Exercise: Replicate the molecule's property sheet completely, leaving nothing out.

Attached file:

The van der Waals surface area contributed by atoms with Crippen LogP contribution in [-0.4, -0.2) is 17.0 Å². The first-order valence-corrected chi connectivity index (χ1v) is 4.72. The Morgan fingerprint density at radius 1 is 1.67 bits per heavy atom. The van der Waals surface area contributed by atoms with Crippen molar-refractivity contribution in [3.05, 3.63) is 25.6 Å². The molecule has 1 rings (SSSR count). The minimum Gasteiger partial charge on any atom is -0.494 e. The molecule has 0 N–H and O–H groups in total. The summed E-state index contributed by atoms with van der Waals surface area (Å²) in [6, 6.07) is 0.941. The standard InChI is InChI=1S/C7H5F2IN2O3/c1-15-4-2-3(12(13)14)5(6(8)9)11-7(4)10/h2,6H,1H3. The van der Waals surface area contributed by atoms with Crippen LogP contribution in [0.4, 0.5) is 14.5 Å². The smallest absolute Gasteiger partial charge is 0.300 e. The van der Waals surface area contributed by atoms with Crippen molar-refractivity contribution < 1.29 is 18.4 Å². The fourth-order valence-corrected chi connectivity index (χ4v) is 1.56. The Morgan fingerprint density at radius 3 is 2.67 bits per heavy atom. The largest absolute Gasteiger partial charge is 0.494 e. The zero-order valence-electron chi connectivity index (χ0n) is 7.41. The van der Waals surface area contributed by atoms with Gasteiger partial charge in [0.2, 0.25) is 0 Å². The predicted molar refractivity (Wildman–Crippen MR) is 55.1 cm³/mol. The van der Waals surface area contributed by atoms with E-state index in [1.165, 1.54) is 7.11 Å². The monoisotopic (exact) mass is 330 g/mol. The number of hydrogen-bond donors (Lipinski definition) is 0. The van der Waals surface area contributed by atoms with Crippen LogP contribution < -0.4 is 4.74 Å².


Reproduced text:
The van der Waals surface area contributed by atoms with Crippen LogP contribution in [-0.4, -0.2) is 17.0 Å². The first-order valence-corrected chi connectivity index (χ1v) is 4.72. The Morgan fingerprint density at radius 1 is 1.67 bits per heavy atom. The van der Waals surface area contributed by atoms with Crippen molar-refractivity contribution in [3.05, 3.63) is 25.6 Å². The molecule has 1 rings (SSSR count). The minimum Gasteiger partial charge on any atom is -0.494 e. The molecule has 0 N–H and O–H groups in total. The summed E-state index contributed by atoms with van der Waals surface area (Å²) in [6, 6.07) is 0.941. The standard InChI is InChI=1S/C7H5F2IN2O3/c1-15-4-2-3(12(13)14)5(6(8)9)11-7(4)10/h2,6H,1H3. The van der Waals surface area contributed by atoms with Crippen LogP contribution in [0.4, 0.5) is 14.5 Å². The smallest absolute Gasteiger partial charge is 0.300 e. The van der Waals surface area contributed by atoms with Crippen molar-refractivity contribution < 1.29 is 18.4 Å². The fourth-order valence-corrected chi connectivity index (χ4v) is 1.56. The Morgan fingerprint density at radius 3 is 2.67 bits per heavy atom. The largest absolute Gasteiger partial charge is 0.494 e. The zero-order valence-electron chi connectivity index (χ0n) is 7.41. The van der Waals surface area contributed by atoms with Gasteiger partial charge in [0.2, 0.25) is 0 Å². The predicted molar refractivity (Wildman–Crippen MR) is 55.1 cm³/mol. The van der Waals surface area contributed by atoms with E-state index in [1.165, 1.54) is 7.11 Å². The monoisotopic (exact) mass is 330 g/mol. The number of hydrogen-bond donors (Lipinski definition) is 0. The van der Waals surface area contributed by atoms with Crippen LogP contribution < -0.4 is 4.74 Å².